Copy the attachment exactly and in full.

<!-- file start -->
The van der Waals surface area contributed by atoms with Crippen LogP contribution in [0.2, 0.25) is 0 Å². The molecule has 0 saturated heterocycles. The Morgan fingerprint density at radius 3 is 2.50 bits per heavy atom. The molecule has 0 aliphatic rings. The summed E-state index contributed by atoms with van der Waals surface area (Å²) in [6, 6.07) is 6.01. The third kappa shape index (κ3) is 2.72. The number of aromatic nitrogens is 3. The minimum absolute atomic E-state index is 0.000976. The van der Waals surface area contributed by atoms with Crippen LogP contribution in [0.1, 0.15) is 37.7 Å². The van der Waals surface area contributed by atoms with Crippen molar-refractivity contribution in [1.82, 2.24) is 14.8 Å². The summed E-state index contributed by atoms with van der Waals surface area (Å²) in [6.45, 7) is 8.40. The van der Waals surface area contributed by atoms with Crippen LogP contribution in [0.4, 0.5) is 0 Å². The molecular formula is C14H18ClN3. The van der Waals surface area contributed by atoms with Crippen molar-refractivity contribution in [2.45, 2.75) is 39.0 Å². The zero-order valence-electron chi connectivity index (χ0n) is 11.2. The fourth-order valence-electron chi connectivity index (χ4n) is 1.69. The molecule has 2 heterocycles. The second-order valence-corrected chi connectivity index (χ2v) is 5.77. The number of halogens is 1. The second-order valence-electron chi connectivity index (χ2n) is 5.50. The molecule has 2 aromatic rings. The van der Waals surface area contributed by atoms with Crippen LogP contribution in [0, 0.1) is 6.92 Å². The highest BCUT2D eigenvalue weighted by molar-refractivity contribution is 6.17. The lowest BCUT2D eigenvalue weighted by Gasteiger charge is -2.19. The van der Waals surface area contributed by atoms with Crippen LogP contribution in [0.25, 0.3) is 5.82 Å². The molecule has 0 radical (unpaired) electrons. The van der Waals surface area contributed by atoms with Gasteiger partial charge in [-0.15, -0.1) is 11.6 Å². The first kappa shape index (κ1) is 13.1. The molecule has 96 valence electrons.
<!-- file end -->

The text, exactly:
The van der Waals surface area contributed by atoms with Crippen LogP contribution in [0.2, 0.25) is 0 Å². The molecule has 0 saturated heterocycles. The Morgan fingerprint density at radius 3 is 2.50 bits per heavy atom. The molecule has 0 aliphatic rings. The summed E-state index contributed by atoms with van der Waals surface area (Å²) in [6, 6.07) is 6.01. The third kappa shape index (κ3) is 2.72. The number of aromatic nitrogens is 3. The minimum absolute atomic E-state index is 0.000976. The van der Waals surface area contributed by atoms with Crippen LogP contribution in [0.1, 0.15) is 37.7 Å². The van der Waals surface area contributed by atoms with Crippen molar-refractivity contribution in [1.82, 2.24) is 14.8 Å². The summed E-state index contributed by atoms with van der Waals surface area (Å²) in [6.45, 7) is 8.40. The van der Waals surface area contributed by atoms with Crippen LogP contribution in [0.4, 0.5) is 0 Å². The molecular formula is C14H18ClN3. The van der Waals surface area contributed by atoms with Crippen molar-refractivity contribution in [2.45, 2.75) is 39.0 Å². The zero-order valence-electron chi connectivity index (χ0n) is 11.2. The fourth-order valence-electron chi connectivity index (χ4n) is 1.69. The molecule has 2 heterocycles. The second-order valence-corrected chi connectivity index (χ2v) is 5.77. The number of halogens is 1. The second-order valence-electron chi connectivity index (χ2n) is 5.50. The molecule has 2 aromatic rings. The van der Waals surface area contributed by atoms with Crippen LogP contribution in [0, 0.1) is 6.92 Å². The highest BCUT2D eigenvalue weighted by molar-refractivity contribution is 6.17. The lowest BCUT2D eigenvalue weighted by Gasteiger charge is -2.19. The van der Waals surface area contributed by atoms with Crippen LogP contribution in [0.25, 0.3) is 5.82 Å². The molecule has 0 radical (unpaired) electrons. The van der Waals surface area contributed by atoms with Gasteiger partial charge in [-0.15, -0.1) is 11.6 Å². The first kappa shape index (κ1) is 13.1. The molecule has 96 valence electrons.